• Canon EOS-1D Mark III • Canon EOS-1D Mark IV • Canon EOS 5D Mark II • Canon EF 16-35mm ƒ/2.8L USM • Canon EF 70-200mm ƒ/2.8L IS USM • Canon EF 300mm ƒ/4L IS USM • Canon EF 100mm ƒ/2.8L IS USM Macro
The written words in Seasons of the Steelhead are from Will Godfrey. Fishing enthusiasts know Godfrey as one of the great sages of life with a rod and reel. He learned the finer points of fly- fishing from his father at an early age. In 1967, he established the Will Godfrey Fly Fishing Centers at Last Chance, Max Inn on the Henry's Fork of the Snake River and in Boise, Idaho. He outfitted and guided on the Henry's Fork in Idaho, as well as all of the rivers in southwestern Montana and Yellowstone National Park for more than 20 years. Godfrey served for 13 years as Director and Vice President of the Federation of Fly Fishers. It's fair to say that Godfrey lives, breathes and sleeps fly-fishing. His personal journal describes good days and bad ones on the river, days when he felt like he was at one with the fish and days when he couldn't catch one for love or money. The sentiments expressed in that journal proved to be the perfect words to accompany Stoecklein's images.
It was only after the photography was done that the images began to be mated to Godfrey's words. There was no script or shot list. Over the two years that Stoecklein photographed, he was learning the life of a fisherman and the rhythms of the wild rivers. The title is no accident. To make the book that they wanted, Stoecklein and Godfrey aimed to capture all the seasons of the steelhead, not just the bright blue days of summer. Those two years in the field were eight seasons, essential time to experience the life idiosyncrasies of the fish and the lifestyle of those who pursue them.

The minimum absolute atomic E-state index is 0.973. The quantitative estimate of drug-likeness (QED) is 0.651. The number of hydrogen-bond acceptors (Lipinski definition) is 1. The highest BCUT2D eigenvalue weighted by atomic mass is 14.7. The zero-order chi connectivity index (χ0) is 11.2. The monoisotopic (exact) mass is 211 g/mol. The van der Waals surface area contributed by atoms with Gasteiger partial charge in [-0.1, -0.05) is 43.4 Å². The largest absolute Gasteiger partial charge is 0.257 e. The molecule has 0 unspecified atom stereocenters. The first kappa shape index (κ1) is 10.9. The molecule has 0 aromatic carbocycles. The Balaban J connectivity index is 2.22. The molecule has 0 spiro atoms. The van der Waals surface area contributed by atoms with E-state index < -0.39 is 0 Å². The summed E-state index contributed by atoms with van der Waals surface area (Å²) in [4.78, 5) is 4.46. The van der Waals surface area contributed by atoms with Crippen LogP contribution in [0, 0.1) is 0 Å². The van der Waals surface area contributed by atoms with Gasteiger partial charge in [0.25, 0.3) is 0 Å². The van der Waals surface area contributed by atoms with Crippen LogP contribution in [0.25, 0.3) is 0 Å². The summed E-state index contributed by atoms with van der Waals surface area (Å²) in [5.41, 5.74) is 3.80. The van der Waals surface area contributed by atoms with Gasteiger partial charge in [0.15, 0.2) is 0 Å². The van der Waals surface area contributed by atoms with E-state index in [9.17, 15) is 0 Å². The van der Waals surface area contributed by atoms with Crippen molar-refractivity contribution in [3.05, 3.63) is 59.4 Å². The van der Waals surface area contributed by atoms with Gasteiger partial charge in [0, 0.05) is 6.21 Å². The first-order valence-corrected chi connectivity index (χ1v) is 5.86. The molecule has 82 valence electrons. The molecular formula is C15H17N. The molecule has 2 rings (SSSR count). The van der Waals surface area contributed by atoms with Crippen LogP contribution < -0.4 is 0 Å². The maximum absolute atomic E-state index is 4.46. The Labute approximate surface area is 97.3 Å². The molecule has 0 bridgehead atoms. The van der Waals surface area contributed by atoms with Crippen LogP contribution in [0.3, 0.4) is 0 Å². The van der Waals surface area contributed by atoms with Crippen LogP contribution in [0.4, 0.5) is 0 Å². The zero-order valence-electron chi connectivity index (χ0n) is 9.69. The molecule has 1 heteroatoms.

Once the thousands of photos were delivered, the difficult process of photo editing and pairing Godfrey's journal entries to specific images began. It would take some six months to complete. The results speak for themselves.
Debby Boyd on the Salmon River, Idaho.
Cold, Wet And Snowing? Perfect! Bad weather makes pictures that tell a story
The magic happens in gnarly weather," Drew Stoecklein says matter of factly. "The hardest conditions to shoot in are nice, sunny days."
As you look through the collection of images that coalesced into the book Seasons of the Steelhead, you quickly notice the preponderance of images in rain, snow and generally suboptimal weather conditions. Foreboding overcast conditions always help create mood in a photograph. In the case of the images for Seasons of the Steelhead, those overcast skies give you the sense of solitude on the river.
Snow, rain and water spray always bring a feeling of motion to an image. Big snowflakes and streaks of rain in the frame add visual interest to the scene, as well. Fly-fishing is an outdoor sport, and bluebird days are seldom when the most interesting outdoor action takes place.